Rural Housing Week, which runs from 1-5 July, is our annual celebration of housing associations’ vital role in rural communities.
Kate Henderson is the Chief Executive of the National Housing Federation
1 July 2019
Growing up in rural Cornwall, just outside a tiny village between Penzance and St Ives, I was incredibly lucky to spend my childhood exploring the countryside, building tree houses, spending time with my friends on the beach, and eating a lot of Cornish ice cream (and if you are ever down that way, Jelberts ice cream in Newlyn is the best in the world!).
But my childhood wasn’t entirely a rural idyll. One of my earliest memories is campaigning to stop our local primary school being closed (we were successful). As a teenager, I felt frustrated that there were only a couple of buses a day to get into the nearest town, and when our local shop closed we had to drive five miles to the nearest town to get a pint of milk. It was a beautiful place to grow up, but I also felt isolated at times.
Today, many of my school friends have been priced out of their local villages. There aren’t enough social rented homes, and they can’t afford to buy – which isn’t surprising given the average house in the South West costs more than 10 times typical earnings. Many of my school friends have either left Cornwall or rent privately, which is often expensive and short term.
That is why the work of rural housing associations is so important, and why our annual celebration of it through Rural Housing Week is a key date in the calendar at the Federation.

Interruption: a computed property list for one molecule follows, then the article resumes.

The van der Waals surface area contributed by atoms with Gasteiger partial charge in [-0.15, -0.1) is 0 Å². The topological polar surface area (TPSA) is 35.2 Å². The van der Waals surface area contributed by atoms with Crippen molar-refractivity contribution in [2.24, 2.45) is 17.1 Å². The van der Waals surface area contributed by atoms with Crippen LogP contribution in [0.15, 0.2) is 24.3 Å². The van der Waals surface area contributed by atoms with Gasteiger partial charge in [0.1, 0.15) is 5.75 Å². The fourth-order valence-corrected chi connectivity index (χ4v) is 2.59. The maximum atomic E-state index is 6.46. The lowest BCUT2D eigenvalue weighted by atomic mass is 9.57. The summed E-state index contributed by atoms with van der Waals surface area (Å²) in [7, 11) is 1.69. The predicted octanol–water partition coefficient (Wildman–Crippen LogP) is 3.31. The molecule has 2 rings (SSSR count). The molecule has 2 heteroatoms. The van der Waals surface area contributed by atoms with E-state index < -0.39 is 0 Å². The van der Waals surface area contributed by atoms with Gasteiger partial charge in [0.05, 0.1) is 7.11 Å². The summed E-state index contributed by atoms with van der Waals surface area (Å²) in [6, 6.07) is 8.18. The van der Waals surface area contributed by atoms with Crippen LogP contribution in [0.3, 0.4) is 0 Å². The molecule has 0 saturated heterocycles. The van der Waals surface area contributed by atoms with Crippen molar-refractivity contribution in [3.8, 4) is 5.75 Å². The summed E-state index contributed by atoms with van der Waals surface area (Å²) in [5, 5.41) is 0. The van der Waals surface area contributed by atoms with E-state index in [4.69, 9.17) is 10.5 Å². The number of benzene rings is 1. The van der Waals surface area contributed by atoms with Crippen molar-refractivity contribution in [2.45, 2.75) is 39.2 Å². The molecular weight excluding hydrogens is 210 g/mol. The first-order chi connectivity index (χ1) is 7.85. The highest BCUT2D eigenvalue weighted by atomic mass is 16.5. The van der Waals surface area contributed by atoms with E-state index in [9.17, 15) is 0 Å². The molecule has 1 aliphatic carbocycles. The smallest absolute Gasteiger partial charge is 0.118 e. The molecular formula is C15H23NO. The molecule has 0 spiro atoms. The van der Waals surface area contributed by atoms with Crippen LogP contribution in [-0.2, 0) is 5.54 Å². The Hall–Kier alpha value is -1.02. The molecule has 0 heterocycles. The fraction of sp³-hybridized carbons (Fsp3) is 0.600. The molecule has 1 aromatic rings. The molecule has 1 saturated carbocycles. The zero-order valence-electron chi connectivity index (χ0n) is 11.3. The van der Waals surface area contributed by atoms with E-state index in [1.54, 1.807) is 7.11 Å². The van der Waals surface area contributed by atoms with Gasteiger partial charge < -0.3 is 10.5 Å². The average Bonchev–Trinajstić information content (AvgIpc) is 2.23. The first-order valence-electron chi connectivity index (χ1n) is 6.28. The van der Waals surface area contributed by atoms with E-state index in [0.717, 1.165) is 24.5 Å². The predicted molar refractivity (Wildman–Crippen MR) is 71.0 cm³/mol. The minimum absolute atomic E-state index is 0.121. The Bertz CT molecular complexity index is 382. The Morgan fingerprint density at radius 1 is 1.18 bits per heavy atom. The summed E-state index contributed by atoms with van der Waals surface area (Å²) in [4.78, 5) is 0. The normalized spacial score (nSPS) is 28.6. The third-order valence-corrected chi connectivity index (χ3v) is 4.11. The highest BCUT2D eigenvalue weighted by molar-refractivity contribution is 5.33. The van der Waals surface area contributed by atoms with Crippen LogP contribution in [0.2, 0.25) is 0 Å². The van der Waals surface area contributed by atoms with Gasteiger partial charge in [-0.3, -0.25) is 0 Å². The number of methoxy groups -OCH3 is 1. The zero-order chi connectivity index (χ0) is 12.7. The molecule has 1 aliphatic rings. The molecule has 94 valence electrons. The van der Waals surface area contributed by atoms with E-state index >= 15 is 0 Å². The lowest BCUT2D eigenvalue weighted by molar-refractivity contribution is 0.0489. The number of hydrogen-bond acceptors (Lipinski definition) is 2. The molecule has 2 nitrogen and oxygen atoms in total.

What are we doing for Rural Housing Week this year?
Last year’s Rural Housing Week theme highlighted how rural communities were under threat from the closure of local services, and the role housing associations play in keeping these services alive. Building just a few more affordable homes in a village can keep a school or a post office open and communities together.
We’ve been holding a sector-wide supply conversation since late last year, and the homes that rural housing associations build have been a key part of these discussions. Rural associations have an ambition to increase the delivery of new rural homes – this was one of the pledges set out in the Rural Housing 5-star Plan, which we’ve refreshed as part of Rural Housing Week this year.
But rural housing associations do more than simply provide homes, they provide quality homes, and create great places to live by building and maintaining well-designed, energy-efficient, affordable homes that fit their surroundings.
This year’s Rural Housing Week theme – building for rural communities – explores how housing associations do this, engaging with their local communities and local stakeholders to ensure people have homes they want to live in, and homes that make a difference to their quality of life.
I recently had the pleasure of visiting Hastoe Housing and English Rural affordable housing schemes, and met some residents in Essex. I saw how committed rural housing associations are to bringing together the local community in their development plans, creating partnerships with landowners, local authorities, parish councils and local businesses.
It was so clear from the tenants and residents I met on this visit that they valued the strong relationship they had with their respective housing associations.
Without affordable rural housing, our rural communities would be in danger of falling apart. What rural housing brings is not only a chance for communities to stay together but, by building homes to a high standard, enriching the villages that are the fabric of our country.
Rural housing embodies a lot of the great work we do in our sector and it’s right that we shout loud and proud about it. So join us, and celebrate rural housing this week.
You can find tools and resources to help celebrate rural housing here.
We're also hosting a Twitter chat hour on Thursday 4 July from 2pm to 3pm. Follow #RuralHousing for more information.